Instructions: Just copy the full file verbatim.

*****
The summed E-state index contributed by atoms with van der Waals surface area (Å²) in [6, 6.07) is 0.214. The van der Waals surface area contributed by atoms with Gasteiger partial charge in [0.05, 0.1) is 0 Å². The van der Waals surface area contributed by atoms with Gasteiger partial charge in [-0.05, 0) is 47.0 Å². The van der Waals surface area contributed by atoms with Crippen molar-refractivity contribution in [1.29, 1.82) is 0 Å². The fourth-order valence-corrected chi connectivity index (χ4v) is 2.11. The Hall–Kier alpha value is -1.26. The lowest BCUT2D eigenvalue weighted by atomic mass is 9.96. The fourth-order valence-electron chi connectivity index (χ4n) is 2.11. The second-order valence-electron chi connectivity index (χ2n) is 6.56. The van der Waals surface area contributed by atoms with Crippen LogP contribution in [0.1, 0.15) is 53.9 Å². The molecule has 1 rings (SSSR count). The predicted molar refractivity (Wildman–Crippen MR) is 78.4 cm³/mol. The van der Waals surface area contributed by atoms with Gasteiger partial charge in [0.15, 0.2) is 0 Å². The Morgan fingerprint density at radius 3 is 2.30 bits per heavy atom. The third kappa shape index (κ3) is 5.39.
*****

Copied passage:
The summed E-state index contributed by atoms with van der Waals surface area (Å²) in [6, 6.07) is 0.214. The van der Waals surface area contributed by atoms with Gasteiger partial charge in [0.05, 0.1) is 0 Å². The van der Waals surface area contributed by atoms with Gasteiger partial charge in [-0.05, 0) is 47.0 Å². The van der Waals surface area contributed by atoms with Crippen molar-refractivity contribution in [1.29, 1.82) is 0 Å². The fourth-order valence-corrected chi connectivity index (χ4v) is 2.11. The Hall–Kier alpha value is -1.26. The lowest BCUT2D eigenvalue weighted by atomic mass is 9.96. The fourth-order valence-electron chi connectivity index (χ4n) is 2.11. The second-order valence-electron chi connectivity index (χ2n) is 6.56. The van der Waals surface area contributed by atoms with Crippen LogP contribution in [0.1, 0.15) is 53.9 Å². The molecule has 1 rings (SSSR count). The predicted molar refractivity (Wildman–Crippen MR) is 78.4 cm³/mol. The van der Waals surface area contributed by atoms with Gasteiger partial charge in [0.15, 0.2) is 0 Å². The Morgan fingerprint density at radius 3 is 2.30 bits per heavy atom. The third kappa shape index (κ3) is 5.39.